Over the past three years I’ve shown my work on four occasions at Tacit gallery in Abbotsford: Face/Time, with Kirsten Perry, the group shows Folded and Momentary, and last year’s solo exhibition Gooog. On June 10 the sixth exhibition will go up, called Man in the Street.
You can see my page on the Tacit Contemporary Art website.
Here is the invitation to my new exhibition Gooog opening on Wednesday at Tacit gallery, 312 Johnston St Abbotsford.
The work is derived from Google Earth images of highways and cities. This is the statement I sent the gallery:
Google Earth is a vast mapping and surveillance project. When combined with Google Street View, it is the most ambitious photography project in history.
This exhibition is part of my ongoing exploration of the limits of photographic representation. What interests me is not how Google Earth renders the planet’s surface accurately but how it abstracts it.
Through a simple mirroring process, the endless twisting and looping highways that criss-cross the planet become beautiful decorative designs, like tapestries or Persian carpets.
In a related project, Google’s overhead viewpoint renders some of the world’s tallest buildings as toylike, their immense structures consumed in a pattern of crystalline pixels.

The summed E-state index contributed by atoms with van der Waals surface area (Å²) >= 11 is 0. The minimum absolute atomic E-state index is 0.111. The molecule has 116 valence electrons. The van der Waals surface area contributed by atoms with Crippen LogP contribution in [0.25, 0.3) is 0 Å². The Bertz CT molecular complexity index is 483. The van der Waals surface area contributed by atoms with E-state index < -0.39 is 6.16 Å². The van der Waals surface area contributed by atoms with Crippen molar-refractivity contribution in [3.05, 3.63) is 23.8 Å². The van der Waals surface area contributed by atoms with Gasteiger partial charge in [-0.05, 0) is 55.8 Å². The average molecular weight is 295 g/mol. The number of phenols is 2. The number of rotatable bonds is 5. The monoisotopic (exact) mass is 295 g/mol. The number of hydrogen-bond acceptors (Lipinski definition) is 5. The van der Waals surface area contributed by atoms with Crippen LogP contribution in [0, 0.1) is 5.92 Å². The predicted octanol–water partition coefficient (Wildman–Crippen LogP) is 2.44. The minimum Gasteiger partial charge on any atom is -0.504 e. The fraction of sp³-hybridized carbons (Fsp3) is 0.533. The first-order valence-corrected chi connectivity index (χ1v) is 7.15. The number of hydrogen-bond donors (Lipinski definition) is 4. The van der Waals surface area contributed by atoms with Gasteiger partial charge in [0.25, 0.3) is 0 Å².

This is the invitation for my new exhibition Face/Time, a two-person show with my colleague Kirsten Perry. My half of the exhibition features my project Shroud, a series of graphic black & white representations of heads, derived from my passport photos going back decades. It’s a sort of self-portrait project but without reference to individuality. The heads are atomised by repeated photocopying, becoming abstracted forms like traces on a wall.
Kirsten’s images are from her Masters degree project, drawing the face using the saccadic eye movements captured by a special camera. She is displaying a sequence of prints showing the face image developing over time.
The exhibition is at Tacit Contemporary Art in Abbotsford. The website for the exhibition is face-time.net. The invitation cards were designed by Daniel Neville.